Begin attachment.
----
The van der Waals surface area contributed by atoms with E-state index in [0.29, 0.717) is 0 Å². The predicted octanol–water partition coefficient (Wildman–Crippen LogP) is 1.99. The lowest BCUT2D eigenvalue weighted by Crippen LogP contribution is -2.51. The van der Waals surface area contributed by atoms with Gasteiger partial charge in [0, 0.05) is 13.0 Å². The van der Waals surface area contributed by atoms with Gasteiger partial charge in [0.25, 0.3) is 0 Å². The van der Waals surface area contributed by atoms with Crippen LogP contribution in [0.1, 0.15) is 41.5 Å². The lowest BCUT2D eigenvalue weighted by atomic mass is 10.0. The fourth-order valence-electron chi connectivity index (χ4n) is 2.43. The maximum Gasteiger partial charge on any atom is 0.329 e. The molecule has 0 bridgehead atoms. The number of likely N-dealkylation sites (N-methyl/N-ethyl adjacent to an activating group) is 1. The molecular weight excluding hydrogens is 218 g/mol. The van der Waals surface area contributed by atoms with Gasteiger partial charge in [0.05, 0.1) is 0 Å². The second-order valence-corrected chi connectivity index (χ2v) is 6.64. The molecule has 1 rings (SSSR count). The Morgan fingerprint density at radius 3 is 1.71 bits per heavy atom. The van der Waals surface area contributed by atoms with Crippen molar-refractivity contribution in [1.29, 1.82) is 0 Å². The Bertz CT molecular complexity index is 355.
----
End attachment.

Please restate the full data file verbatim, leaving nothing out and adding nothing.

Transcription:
The van der Waals surface area contributed by atoms with E-state index in [0.29, 0.717) is 0 Å². The predicted octanol–water partition coefficient (Wildman–Crippen LogP) is 1.99. The lowest BCUT2D eigenvalue weighted by Crippen LogP contribution is -2.51. The van der Waals surface area contributed by atoms with Gasteiger partial charge in [0, 0.05) is 13.0 Å². The van der Waals surface area contributed by atoms with Gasteiger partial charge in [0.25, 0.3) is 0 Å². The van der Waals surface area contributed by atoms with Crippen LogP contribution in [0.1, 0.15) is 41.5 Å². The lowest BCUT2D eigenvalue weighted by atomic mass is 10.0. The fourth-order valence-electron chi connectivity index (χ4n) is 2.43. The maximum Gasteiger partial charge on any atom is 0.329 e. The molecule has 0 bridgehead atoms. The number of likely N-dealkylation sites (N-methyl/N-ethyl adjacent to an activating group) is 1. The molecular weight excluding hydrogens is 218 g/mol. The van der Waals surface area contributed by atoms with Gasteiger partial charge in [0.05, 0.1) is 0 Å². The second-order valence-corrected chi connectivity index (χ2v) is 6.64. The molecule has 1 rings (SSSR count). The Morgan fingerprint density at radius 3 is 1.71 bits per heavy atom. The van der Waals surface area contributed by atoms with Crippen molar-refractivity contribution in [1.29, 1.82) is 0 Å². The Bertz CT molecular complexity index is 355.